Distracted walking is in the news as the nation grapples with significant increases in the number of serious and fatal pedestrian accidents.
Unfortunately, Florida is all too familiar with the crisis, as the Sunshine State leads the nation in the number of walkers who are injured or killed each year. The National Highway Traffic Safety Administration reports more than 5,000 deaths and 76,000 injuries caused by pedestrian accidents each year; that’s one death every two hours. And, as the Miami Herald reported recently, 9 of the 20 deadliest cities for pedestrians are located in Florida.
Fort Myers injury lawyers know the increased risks faced by walkers are attributable to a number of factors, including lack of proper infrastructure such as sidewalks and street lights, distraction on the part of both the walker and drivers, and the growing prevalence of electric or otherwise silent vehicles.
A study published in 2012 by researchers from New York’s Stony Brook University found that those who texted while walking were 60 percent more likely to veer off course. Headphones are another growing problem. F.S. 316.304 prohibits drivers from wearing headphones, although no such law exists for pedestrian or cyclists.
But, while it’s true distracted walking can increase accident risks, the issue of distracted walking is also being pushed by the insurance industry as a way to reduce the liability of insured drivers for collisions that typically result in very serious or fatal injuries.
Distracted Walking and Contributory Negligence
Florida’s laws on comparative fault, F.S. 769.81, does not bar recovery by those found to be partially to blame. Until the 1970s, victims found at fault could not collect damages from other liable parties. But a number of court decisions, including Lincenberg v. Issen, 318 So. 2d 386, 391 (Fla. 1975), and acts by the Florida legislature, including abolishment of joint and several liability in most circumstances, now allows those found partially at fault to collect damages from other at-fault parties, although damages may be reduced by proportion of blame. However, this also means victims can typically only collect from an at-fault party in proportion to assigned liability, which makes identifying all defendants even more critical to a comprehensive and successful claim for damages.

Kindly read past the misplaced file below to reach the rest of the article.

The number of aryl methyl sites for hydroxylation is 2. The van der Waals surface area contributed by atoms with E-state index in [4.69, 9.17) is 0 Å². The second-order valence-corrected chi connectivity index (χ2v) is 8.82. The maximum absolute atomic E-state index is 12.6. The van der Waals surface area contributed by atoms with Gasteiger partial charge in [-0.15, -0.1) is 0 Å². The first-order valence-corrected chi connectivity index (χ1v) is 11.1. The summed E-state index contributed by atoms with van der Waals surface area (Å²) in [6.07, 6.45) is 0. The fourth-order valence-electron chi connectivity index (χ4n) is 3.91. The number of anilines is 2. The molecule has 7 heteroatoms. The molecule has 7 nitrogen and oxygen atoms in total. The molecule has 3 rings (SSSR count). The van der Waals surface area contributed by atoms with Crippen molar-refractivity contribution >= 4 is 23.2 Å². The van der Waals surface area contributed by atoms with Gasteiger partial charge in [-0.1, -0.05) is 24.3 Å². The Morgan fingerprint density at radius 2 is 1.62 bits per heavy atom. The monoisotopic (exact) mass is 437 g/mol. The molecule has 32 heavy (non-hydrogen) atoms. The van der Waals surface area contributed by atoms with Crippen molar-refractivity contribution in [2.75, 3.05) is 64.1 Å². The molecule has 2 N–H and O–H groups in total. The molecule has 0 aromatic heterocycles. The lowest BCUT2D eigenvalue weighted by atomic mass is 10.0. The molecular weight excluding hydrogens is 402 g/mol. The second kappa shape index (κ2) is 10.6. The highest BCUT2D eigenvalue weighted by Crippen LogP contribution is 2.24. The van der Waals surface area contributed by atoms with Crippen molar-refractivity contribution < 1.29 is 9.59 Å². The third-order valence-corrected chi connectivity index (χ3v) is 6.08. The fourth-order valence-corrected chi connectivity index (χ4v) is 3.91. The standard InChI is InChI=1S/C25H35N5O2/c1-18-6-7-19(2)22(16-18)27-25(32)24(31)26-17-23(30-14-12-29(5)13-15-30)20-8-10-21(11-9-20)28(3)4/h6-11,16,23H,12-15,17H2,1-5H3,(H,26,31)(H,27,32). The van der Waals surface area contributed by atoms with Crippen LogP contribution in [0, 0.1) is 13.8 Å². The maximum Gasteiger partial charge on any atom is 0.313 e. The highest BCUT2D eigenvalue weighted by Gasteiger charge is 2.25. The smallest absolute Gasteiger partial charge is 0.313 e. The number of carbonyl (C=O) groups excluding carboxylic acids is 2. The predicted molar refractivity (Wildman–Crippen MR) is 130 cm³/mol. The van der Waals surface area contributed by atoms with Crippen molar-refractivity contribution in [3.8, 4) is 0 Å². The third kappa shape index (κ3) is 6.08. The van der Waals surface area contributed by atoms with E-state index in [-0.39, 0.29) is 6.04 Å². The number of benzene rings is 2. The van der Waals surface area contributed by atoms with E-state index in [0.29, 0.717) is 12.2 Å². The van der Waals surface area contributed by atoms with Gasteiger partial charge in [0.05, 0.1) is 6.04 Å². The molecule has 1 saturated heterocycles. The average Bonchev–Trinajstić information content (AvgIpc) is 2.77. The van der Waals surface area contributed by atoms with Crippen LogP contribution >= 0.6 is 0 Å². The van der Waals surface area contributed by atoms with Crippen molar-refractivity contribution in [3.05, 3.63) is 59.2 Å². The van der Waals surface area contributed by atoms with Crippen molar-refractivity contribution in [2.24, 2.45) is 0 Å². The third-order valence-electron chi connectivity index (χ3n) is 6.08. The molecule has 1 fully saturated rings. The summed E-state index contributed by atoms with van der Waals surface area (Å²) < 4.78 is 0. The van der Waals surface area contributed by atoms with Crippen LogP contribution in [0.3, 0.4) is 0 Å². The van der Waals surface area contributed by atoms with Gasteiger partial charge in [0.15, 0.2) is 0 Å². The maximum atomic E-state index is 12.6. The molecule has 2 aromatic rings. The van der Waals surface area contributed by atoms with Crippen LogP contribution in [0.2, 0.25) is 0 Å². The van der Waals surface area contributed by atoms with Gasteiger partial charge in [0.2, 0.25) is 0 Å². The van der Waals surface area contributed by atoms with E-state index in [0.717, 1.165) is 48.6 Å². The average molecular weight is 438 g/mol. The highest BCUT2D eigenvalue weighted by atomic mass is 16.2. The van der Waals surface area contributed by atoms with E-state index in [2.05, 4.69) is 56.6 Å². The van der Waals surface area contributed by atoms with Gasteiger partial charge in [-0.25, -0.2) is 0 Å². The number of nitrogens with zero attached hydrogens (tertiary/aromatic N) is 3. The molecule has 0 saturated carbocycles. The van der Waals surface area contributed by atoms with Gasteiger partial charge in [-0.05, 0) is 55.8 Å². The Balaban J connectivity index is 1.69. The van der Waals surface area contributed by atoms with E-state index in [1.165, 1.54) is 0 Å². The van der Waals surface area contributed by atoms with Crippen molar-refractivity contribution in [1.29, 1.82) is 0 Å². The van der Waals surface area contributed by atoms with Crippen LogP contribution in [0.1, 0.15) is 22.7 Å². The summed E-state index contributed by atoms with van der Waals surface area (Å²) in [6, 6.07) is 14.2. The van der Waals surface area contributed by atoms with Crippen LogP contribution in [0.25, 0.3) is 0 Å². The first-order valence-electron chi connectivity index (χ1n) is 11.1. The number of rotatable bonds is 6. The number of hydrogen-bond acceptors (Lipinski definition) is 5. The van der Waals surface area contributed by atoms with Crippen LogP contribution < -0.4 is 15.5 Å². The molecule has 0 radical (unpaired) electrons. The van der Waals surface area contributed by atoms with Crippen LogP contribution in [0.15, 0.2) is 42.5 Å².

While Florida’s comparative fault law may be good news for many victims who are partially to blame, the bad news is that the insurance industry and its defense attorneys frequently use comparative fault to blame victims, thereby reducing liability of the insured at-fault driver. This is one of the many reasons why an experienced injury attorney in Fort Myers or Cape Coral should be consulted as soon as possible after a collision. Even when insurance company representatives seem to be cooperative, they are working hard to limit their own liability and are not seeking to advance your best interests.
These are complex cases that typically result in serious or fatal injuries for victims. Rarely are these cases as simple as “car hits walker — driver at fault.” Hiring a Southwest Florida personal injury law firm with decades of experience is the best bet when it comes to protecting your rights and the financial welfare of you and your family.
If you or a loved one is injured, call Associates and Bruce L. Scheiner, Attorneys for the Injured, at 1-800-646-1210.